Murkowski, Ulmer debate fiscal gap

Gubernatorial candidates face off in Fairbanks

Posted: Wednesday, October 23, 2002

FAIRBANKS - Facing off twice in Fairbanks on Tuesday, the two leading candidates for governor held fast to their strikingly different approaches to bringing state spending and income closer together.

Republican Sen. Frank Murkowski called Democrat Lt. Gov. Fran Ulmer's approach to the state's fiscal gap "a tax plan" while Ulmer said Murkowski's refusal to consider taxes endangers the state's economy and Alaska Permanent Fund dividends.

The two met at a noon forum sponsored by the Greater Fairbanks Chamber of Commerce and later in a public television debate sponsored by KUAC-FM and the Fairbanks Daily News-Miner. The second debate was broadcast statewide on public TV and radio.

Murkowski said the state deficit is likely to be $500 million rather than $1 billion this year because of higher oil prices. He said the state's $2.4 billion Constitutional Budget Reserve fund would provide enough time to develop other revenue sources and find savings in state government. He refused to talk about taxes and said he would not consider using the earnings of the Alaska Permanent Fund without a vote of the people.

For more Juneau Empire coverage of the November 5 general election, please visit the Juneau Empire Elections Guide.

Ulmer said failing to accept a statewide tax in the face of the expected deficits would force the state to use so much of the permanent fund's earnings that the dividend would be eliminated. Without a broad-based tax as an option, the state could face an economic meltdown similar to the mid 1980s when it slashed spending, she said.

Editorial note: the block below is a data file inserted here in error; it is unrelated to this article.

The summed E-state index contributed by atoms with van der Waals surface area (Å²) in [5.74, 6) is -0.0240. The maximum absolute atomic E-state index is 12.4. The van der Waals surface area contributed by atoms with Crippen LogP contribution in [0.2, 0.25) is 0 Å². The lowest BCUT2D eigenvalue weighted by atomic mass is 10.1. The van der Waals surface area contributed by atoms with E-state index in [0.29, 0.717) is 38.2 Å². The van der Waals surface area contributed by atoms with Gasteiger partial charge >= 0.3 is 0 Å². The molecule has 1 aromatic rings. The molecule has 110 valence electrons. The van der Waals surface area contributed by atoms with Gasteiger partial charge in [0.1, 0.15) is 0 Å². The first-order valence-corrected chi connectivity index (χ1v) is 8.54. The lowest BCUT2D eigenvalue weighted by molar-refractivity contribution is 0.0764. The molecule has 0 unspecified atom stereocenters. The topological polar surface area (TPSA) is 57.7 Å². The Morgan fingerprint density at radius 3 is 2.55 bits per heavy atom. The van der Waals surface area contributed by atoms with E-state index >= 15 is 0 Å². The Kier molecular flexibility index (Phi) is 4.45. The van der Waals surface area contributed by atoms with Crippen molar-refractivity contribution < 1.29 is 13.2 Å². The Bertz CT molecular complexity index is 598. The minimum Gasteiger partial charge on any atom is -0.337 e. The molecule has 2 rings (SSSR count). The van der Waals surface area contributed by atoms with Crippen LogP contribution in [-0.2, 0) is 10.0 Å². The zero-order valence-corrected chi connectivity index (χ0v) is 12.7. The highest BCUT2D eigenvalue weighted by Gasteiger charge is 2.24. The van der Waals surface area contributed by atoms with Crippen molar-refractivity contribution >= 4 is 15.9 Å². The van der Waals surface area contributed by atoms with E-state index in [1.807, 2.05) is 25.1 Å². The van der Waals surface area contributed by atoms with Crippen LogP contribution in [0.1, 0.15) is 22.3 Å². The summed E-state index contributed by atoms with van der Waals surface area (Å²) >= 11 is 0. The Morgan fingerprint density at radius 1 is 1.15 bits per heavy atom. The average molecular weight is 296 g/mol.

Asked at the Chamber debate what he would do to close the state's fiscal gap, Murkowski suggested greater resource development, particularly oil and gas.

"If you don't have a mindset that you can grow the economy, then you're going to simply tax the people," he said.

In the public television studio, Murkowski described the oil boom in the Russian Far East as an example of what Alaska could be doing.

A reporter posing questions in the studio debate observed Murkowski's recent fiscal policy speech called for 3 percent annual growth in state oil and gas revenues through 2005. With state revenues from the industry at $1.1 billion, that would amount to $33 million a year, far short of the expected $500 million deficit. Where would the rest of the money come from, he was asked.

"Well, what you do is you draw down on the budget reserve," Murkowski said. "But you don't draw down a billion dollars because you don't have to. The price of oil has allowed us to probably draw down on that account somewhere in the area of $500 million. You've still got $2 billion left."

Murkowski said fisheries, timber and mineral development are other options.

Ulmer said the state earns about $5 million from mining and $1 million from timber annually. Those numbers would have to increase 100 times to fill the looming fiscal gap, she said.

"The numbers don't add up," she said of Murkowski's approach.

"Sen. Murkowski likes to talk a lot about attitude. Attitude is important. But attitude alone simply doesn't cut the mustard," she said after Murkowski urged a vote in his favor for his positive outlook. A responsible approach to the state's budget "means being able to close the fiscal gap with something more than hot air," Ulmer said.

Ulmer said she favored a cap on state spending except for adjustments for inflation and population growth. She said she would establish a statewide tax if the Constitutional Budget Reserve falls below $1 billion. And she promised to protect the dividend.

"When I hear Sen. Murkowski talk about his solution, what I really hear is that your dividend is going to go away. Because that's the only way the math works," Ulmer said.

Green Party candidate Diane Benson attended the chamber debate and walked to the podium holding her campaign sign when Murkowski and Ulmer were called up, the Fairbanks Daily News-Miner reported. At the television debate, she was not allowed in the studio and UAF security officers were called when a small crowd gathered.

The three other candidates for governor also were not invited to the debates: Don Wright, Alaskan Independence Party; Billy Toien, Libertarian Party; and Raymond Vinzant, Republican Moderate Party.

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